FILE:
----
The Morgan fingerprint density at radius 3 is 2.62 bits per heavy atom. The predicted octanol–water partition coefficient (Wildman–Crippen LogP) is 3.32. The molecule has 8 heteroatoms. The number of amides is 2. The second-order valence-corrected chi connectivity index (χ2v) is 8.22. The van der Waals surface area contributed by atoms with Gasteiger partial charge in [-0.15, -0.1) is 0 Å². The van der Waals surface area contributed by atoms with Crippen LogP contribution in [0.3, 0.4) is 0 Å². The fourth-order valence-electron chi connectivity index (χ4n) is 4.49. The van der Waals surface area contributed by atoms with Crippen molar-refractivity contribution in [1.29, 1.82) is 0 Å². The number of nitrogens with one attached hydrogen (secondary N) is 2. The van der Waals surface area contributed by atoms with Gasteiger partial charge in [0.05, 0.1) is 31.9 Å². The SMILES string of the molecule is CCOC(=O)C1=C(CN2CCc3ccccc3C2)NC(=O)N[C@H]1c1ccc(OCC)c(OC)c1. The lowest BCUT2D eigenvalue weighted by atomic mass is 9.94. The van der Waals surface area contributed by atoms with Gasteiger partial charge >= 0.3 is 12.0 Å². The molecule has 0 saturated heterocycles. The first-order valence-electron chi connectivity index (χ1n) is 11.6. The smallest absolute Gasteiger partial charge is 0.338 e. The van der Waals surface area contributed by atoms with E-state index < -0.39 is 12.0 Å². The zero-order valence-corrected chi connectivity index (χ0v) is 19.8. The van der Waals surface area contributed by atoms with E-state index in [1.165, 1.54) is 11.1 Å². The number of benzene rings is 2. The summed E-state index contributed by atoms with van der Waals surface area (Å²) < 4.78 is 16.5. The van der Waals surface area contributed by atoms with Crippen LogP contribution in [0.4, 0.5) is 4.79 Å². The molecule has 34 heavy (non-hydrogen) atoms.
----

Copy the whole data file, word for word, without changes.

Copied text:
The Morgan fingerprint density at radius 3 is 2.62 bits per heavy atom. The predicted octanol–water partition coefficient (Wildman–Crippen LogP) is 3.32. The molecule has 8 heteroatoms. The number of amides is 2. The second-order valence-corrected chi connectivity index (χ2v) is 8.22. The van der Waals surface area contributed by atoms with Gasteiger partial charge in [-0.15, -0.1) is 0 Å². The van der Waals surface area contributed by atoms with Crippen LogP contribution in [0.3, 0.4) is 0 Å². The fourth-order valence-electron chi connectivity index (χ4n) is 4.49. The van der Waals surface area contributed by atoms with Crippen molar-refractivity contribution in [1.29, 1.82) is 0 Å². The number of nitrogens with one attached hydrogen (secondary N) is 2. The van der Waals surface area contributed by atoms with Gasteiger partial charge in [0.05, 0.1) is 31.9 Å². The SMILES string of the molecule is CCOC(=O)C1=C(CN2CCc3ccccc3C2)NC(=O)N[C@H]1c1ccc(OCC)c(OC)c1. The lowest BCUT2D eigenvalue weighted by atomic mass is 9.94. The van der Waals surface area contributed by atoms with Gasteiger partial charge >= 0.3 is 12.0 Å². The molecule has 0 saturated heterocycles. The first-order valence-electron chi connectivity index (χ1n) is 11.6. The smallest absolute Gasteiger partial charge is 0.338 e. The van der Waals surface area contributed by atoms with E-state index < -0.39 is 12.0 Å². The zero-order valence-corrected chi connectivity index (χ0v) is 19.8. The van der Waals surface area contributed by atoms with E-state index in [1.165, 1.54) is 11.1 Å². The number of benzene rings is 2. The summed E-state index contributed by atoms with van der Waals surface area (Å²) < 4.78 is 16.5. The van der Waals surface area contributed by atoms with Crippen LogP contribution in [0.4, 0.5) is 4.79 Å². The molecule has 34 heavy (non-hydrogen) atoms.